There is something about fire, no wonder it has a primal link with humans. Smoldering, roaring, flickering flames, eager, hungry, rampaging; it fuels a unique beast within it. It devours everything in its path. In 1959, a fire was kindled in Kisii county whose warmth and blaze we get to experience now.
Professor Bitange Ndemo understands that there comes a time when “pushing” one’s ideas that could save our world becomes morally the right thing to do. He never shies away from extending his thoughts, controversial or not.
The ICT Champion and academician agreed to extend some thoughts today. Let’s meet him.
You were the Permanent Secretary in the Ministry of Information and Communication, now a professor at the University of Nairobi and also a board member at Safaricom plc, among many other achievements. As a young boy in Kisii, were any of these in your wildest dreams?
My dreams then were centered around becoming a teacher – the first role model I saw with a meaningful job – but as I grew up meeting different people from different professions, I kept on adjusting my dreams.
There has been a public-driven demand for you to be appointed back to the Ministry of Information and Communication as the CS. Why do you think this is and would you heed to the call if it came?
I don’t know why some people want me back in the Ministry. I love the freedom to do what I want or say what I want to say. I love my job as a professor now than anything else in spite of the fact that we are paid peanuts. It gives me room to do good for society in ways that I cant do if I were in the Ministry. It gives me great pleasure to work with especially Mama Mboga on leveraging technology to become competitive in a digitized world.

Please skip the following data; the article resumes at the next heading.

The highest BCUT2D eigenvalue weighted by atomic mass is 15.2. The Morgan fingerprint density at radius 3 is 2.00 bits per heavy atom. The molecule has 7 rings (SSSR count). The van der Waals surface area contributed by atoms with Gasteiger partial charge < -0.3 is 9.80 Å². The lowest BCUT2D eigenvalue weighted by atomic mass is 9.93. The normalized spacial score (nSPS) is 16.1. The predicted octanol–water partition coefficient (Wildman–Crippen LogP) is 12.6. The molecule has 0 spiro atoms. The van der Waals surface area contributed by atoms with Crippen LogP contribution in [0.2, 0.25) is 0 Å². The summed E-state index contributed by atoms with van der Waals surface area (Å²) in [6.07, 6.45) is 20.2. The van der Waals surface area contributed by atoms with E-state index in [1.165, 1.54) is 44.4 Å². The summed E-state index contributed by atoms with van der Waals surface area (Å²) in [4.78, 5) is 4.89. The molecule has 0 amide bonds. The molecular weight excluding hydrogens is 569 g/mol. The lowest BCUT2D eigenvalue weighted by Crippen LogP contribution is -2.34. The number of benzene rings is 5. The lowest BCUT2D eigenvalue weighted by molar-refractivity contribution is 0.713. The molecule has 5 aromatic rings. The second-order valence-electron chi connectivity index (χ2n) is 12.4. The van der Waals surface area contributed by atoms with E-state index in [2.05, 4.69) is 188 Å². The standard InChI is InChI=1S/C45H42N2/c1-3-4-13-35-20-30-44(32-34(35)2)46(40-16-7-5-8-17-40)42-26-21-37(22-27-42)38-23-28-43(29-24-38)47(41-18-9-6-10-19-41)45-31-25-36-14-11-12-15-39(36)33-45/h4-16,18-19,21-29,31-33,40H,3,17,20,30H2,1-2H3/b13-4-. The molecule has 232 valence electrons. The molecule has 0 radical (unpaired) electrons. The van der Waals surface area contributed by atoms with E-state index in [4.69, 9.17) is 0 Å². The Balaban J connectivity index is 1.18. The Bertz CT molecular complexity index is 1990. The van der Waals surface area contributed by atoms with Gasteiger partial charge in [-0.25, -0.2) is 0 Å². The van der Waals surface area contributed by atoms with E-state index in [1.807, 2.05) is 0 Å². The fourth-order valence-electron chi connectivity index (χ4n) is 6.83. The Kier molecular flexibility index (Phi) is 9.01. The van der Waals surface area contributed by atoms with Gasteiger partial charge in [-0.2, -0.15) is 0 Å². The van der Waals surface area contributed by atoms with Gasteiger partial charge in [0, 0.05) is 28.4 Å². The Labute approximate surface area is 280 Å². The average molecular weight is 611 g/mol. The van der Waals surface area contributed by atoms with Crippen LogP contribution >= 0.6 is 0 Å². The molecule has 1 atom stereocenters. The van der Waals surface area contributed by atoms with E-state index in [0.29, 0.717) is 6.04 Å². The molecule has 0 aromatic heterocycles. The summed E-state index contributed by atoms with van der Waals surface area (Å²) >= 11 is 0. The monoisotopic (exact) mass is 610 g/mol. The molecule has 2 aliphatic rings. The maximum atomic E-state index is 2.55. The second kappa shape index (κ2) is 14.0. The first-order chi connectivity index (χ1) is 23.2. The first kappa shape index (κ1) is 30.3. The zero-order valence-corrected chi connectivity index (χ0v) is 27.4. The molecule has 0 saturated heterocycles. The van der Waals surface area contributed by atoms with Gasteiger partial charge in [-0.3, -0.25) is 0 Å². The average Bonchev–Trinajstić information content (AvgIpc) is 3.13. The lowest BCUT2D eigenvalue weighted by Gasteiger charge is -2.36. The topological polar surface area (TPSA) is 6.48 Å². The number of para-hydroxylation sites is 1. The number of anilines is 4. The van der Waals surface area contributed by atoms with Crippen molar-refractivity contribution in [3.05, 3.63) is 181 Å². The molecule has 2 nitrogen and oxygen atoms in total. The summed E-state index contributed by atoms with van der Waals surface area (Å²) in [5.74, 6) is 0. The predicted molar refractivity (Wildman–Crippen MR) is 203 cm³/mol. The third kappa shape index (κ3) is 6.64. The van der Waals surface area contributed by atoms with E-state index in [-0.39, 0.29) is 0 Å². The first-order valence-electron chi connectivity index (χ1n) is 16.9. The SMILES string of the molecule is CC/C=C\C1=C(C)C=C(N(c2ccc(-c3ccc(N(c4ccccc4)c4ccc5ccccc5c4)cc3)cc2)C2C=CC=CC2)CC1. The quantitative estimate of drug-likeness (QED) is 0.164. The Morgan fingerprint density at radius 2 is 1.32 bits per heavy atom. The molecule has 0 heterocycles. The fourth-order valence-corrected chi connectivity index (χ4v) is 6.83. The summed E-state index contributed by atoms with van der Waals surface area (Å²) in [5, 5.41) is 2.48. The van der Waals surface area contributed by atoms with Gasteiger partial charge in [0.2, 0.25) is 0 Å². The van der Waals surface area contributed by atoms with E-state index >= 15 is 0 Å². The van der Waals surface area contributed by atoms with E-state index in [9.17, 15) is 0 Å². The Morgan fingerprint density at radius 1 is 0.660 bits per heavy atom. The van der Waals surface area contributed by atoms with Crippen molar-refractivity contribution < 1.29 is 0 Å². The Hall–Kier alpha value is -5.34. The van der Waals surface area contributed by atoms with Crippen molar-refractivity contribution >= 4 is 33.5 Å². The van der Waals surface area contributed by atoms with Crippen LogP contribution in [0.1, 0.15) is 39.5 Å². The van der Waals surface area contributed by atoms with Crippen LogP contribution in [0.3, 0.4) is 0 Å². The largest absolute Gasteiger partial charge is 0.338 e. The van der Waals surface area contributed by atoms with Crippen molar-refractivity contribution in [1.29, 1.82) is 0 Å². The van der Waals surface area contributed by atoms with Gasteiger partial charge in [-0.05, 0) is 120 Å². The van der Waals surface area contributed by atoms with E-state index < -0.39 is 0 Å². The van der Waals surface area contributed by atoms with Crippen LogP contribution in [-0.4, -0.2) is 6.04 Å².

Of the many things you do, which one makes your heart beat the fastest?
Writing, which is a pain, but when you are done with an article or a research paper, the feelings are great deep into the heart.
You once narrated how when you lost your position as the Permanent Secretary in the Ministry of Information and Communication from 2005 to 2013, your always busy phone stopped ringing. What did this teach you about human nature?
You get to learn that it was the position people admired and no one prepares you for the aftermath. It the worst nightmare for anybody when people you thought were friends pass you like they had never seen you at all.
You are an ICT champion and you are so passionate about the potential and promise technology carries. How possible is it for Kenya to leapfrog the several stages of development and become a technological hub?
We have great potential but we must start to embrace the fourth industrial revolution if we need to leapfrog. It promises future jobs and great productivity. I have a strong feeling that if we leverage the emerging technologies, we shall easily leapfrog.
With the ongoing radical-transmutation nature of jobs and evolving technology, how necessary is it to advance our education system?
In fact, the future of learning has just begun and thanks to Covid-19. We must embrace technology in order to take advantage of future jobs. New technologies like artificial Intelligence and robotics will change the jobs landscape and bring in more rewarding jobs. But for us to be able to take advantage of the changes, we must embrace changes to our education system, develop capacity and invest in enabling infrastructure.
What’s your best bet for creating more jobs in the country?